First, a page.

This site uses cookies to deliver our services, improve performance, for analytics, and (if not signed in) for advertising. By using LibraryThing you acknowledge that you have read and understand our Terms of Service and Privacy Policy. Your use of the site and services is subject to these policies and terms.
Hide this

Results from Google Books

Click on a thumbnail to go to Google Books.

Seduction of the Minotaur by Anaïs Nin

Seduction of the Minotaur

by Anaïs Nin

MembersReviewsPopularityAverage ratingMentions
1732103,550 (3.5)4



Sign up for LibraryThing to find out whether you'll like this book.

No current Talk conversations about this book.

» See also 4 mentions

English (1)  Catalan (1)  All languages (2)
I found this a bit of a struggle. Just couldn't really connect with any of the characters and found it difficult to get into. It was also quite confusing in that the last 3rd suddenly jumps from Golconda to parts of the main characters past in Paris and Mexico City. I think the fact it is the 5th in a series of 5 books didn't help, but I didn't enjoy it enough to want to go back and read the others. Some of the description is very colourful and evocative of the Mexican landscape, but it just got a bit wearing overall. ( )
  AlisonSakai | Jul 20, 2010 |
no reviews | add a review
You must log in to edit Common Knowledge data.
For more help see the Common Knowledge help page.
Series (with order)
Canonical title
Original title
Alternative titles
Original publication date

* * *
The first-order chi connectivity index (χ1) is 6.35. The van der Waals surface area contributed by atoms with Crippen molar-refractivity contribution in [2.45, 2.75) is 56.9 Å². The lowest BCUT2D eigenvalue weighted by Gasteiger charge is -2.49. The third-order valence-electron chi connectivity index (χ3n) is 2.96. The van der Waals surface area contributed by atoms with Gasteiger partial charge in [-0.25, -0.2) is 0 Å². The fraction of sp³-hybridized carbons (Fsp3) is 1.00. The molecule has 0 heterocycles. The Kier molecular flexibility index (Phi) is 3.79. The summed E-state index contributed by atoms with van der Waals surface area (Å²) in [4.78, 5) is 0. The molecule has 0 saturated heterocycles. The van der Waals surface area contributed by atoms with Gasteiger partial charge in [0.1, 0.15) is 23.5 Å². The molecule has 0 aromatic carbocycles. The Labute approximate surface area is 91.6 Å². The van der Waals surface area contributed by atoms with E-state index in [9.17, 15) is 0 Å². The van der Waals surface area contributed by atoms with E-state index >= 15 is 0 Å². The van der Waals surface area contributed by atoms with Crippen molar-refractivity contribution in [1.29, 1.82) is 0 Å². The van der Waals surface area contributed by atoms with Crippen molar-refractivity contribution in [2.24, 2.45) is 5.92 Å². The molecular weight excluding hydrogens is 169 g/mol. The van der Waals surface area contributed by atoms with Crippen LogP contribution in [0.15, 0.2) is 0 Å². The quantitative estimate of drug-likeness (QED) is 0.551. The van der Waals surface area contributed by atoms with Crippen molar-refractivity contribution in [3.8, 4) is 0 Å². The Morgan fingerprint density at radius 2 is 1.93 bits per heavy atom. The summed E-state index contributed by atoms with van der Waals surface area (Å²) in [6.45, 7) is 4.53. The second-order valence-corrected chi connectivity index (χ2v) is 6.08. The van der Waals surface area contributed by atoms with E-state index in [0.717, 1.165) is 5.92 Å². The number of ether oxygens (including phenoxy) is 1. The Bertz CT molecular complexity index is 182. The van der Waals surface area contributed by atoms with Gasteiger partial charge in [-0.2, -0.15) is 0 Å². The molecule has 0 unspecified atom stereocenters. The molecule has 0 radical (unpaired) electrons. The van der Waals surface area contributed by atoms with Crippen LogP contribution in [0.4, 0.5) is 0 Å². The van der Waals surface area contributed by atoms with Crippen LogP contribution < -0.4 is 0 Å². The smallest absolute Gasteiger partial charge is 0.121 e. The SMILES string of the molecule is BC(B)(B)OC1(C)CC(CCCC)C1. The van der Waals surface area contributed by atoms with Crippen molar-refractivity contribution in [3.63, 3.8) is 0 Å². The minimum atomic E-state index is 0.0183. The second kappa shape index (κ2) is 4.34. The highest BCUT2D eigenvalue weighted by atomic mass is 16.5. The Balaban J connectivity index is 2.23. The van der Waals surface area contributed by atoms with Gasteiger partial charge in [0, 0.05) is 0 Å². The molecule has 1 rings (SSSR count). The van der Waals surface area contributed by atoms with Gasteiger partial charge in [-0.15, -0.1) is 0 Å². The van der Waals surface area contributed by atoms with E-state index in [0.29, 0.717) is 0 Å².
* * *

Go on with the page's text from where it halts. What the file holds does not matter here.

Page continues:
Important places
Important events
Related movies
Awards and honors
First words
Last words
Disambiguation notice
Publisher's editors
Publisher series
Original language
Canonical DDC/MDS

References to this work on external resources.

Wikipedia in English


Book description
Haiku summary

No descriptions found.

Seduction of the Minotaur is an example of Ana?is Nin's most mature and cohesive fiction. The central character, Lillian, arrives in exotically primitive Mexico from New York, in part to forget her crumbling marriage and to find flow in her life after years of stasis. She befriends Dr. Hernandez, who, like Lillian, is also trying to forget, to escape, which he does with violence, shocking Lillian into facing her inner demon, the "Minotaur." Critic Oliver Evans says of Seduction of the Minotaur: "Its symbolism is the most complicated of any of Miss Nin's longer works...and at the same time it makes more concessions...to the tradition of the realistic novel: the result is a work of unusual richness." Consider this passage: "It was the time of the year when everyone's attention was focused on the moon. 'The first terrestrial body to be explored will undoubtedly be the moon.' Yet how little we know about human beings, thought Lillian. All the telescopes are focused on the distant. No one is willing to turn his vision inward... Such obsession with reaching the moon, because they have failed to reach each other, each a solitary planet!" Seduction of the Minotaur reveals Nin's struggle for self-awareness through her character Lillian. In a setting that is sumptuously described, with fully developed characters, the plot involves the dichotomy between civilization and the primitive, the dark and bright sides of human nature, with a conclusion that is classic Nin: enlightenment.… (more)

Quick Links

Popular covers


Average: (3.5)
2 3
3 4
4 7
5 2

Is this you?

Become a LibraryThing Author.


About | Contact | Privacy/Terms | Help/FAQs | Blog | Store | APIs | TinyCat | Legacy Libraries | Early Reviewers | Common Knowledge | 136,423,879 books! | Top bar: Always visible